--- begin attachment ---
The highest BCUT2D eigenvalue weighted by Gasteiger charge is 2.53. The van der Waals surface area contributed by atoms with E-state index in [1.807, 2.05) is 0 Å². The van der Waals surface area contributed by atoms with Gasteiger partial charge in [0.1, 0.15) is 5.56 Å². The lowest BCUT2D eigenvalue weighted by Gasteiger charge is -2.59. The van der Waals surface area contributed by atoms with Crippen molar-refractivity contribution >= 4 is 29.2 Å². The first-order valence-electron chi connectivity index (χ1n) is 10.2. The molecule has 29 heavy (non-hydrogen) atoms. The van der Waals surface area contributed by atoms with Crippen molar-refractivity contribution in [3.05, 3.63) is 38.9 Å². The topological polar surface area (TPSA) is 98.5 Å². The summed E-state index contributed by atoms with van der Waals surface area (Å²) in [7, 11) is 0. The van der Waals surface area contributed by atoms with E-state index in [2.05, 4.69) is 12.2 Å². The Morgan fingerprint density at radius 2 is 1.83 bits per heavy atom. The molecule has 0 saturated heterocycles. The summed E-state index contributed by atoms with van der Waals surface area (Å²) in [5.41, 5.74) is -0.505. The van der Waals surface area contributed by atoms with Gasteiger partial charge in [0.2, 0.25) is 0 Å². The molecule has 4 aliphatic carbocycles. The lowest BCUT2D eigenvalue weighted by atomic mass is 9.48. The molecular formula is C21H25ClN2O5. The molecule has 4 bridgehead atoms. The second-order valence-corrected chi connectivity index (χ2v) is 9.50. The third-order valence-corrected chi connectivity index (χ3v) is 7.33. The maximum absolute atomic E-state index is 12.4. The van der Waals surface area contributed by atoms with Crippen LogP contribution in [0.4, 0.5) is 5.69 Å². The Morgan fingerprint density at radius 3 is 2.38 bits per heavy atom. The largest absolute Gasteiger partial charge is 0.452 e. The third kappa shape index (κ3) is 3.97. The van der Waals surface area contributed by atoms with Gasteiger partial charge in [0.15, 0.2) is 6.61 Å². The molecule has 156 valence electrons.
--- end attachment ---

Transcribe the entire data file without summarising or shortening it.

The highest BCUT2D eigenvalue weighted by Gasteiger charge is 2.53. The van der Waals surface area contributed by atoms with E-state index in [1.807, 2.05) is 0 Å². The van der Waals surface area contributed by atoms with Gasteiger partial charge in [0.1, 0.15) is 5.56 Å². The lowest BCUT2D eigenvalue weighted by Gasteiger charge is -2.59. The van der Waals surface area contributed by atoms with Crippen molar-refractivity contribution >= 4 is 29.2 Å². The first-order valence-electron chi connectivity index (χ1n) is 10.2. The molecule has 29 heavy (non-hydrogen) atoms. The van der Waals surface area contributed by atoms with Crippen molar-refractivity contribution in [3.05, 3.63) is 38.9 Å². The topological polar surface area (TPSA) is 98.5 Å². The summed E-state index contributed by atoms with van der Waals surface area (Å²) in [7, 11) is 0. The van der Waals surface area contributed by atoms with E-state index in [2.05, 4.69) is 12.2 Å². The Morgan fingerprint density at radius 2 is 1.83 bits per heavy atom. The molecule has 0 saturated heterocycles. The summed E-state index contributed by atoms with van der Waals surface area (Å²) in [5.41, 5.74) is -0.505. The van der Waals surface area contributed by atoms with Gasteiger partial charge in [0.2, 0.25) is 0 Å². The molecule has 4 aliphatic carbocycles. The lowest BCUT2D eigenvalue weighted by atomic mass is 9.48. The molecular formula is C21H25ClN2O5. The molecule has 4 bridgehead atoms. The second-order valence-corrected chi connectivity index (χ2v) is 9.50. The third-order valence-corrected chi connectivity index (χ3v) is 7.33. The maximum absolute atomic E-state index is 12.4. The van der Waals surface area contributed by atoms with Crippen LogP contribution in [0.4, 0.5) is 5.69 Å². The Morgan fingerprint density at radius 3 is 2.38 bits per heavy atom. The largest absolute Gasteiger partial charge is 0.452 e. The third kappa shape index (κ3) is 3.97. The van der Waals surface area contributed by atoms with Gasteiger partial charge in [0.15, 0.2) is 6.61 Å². The molecule has 156 valence electrons.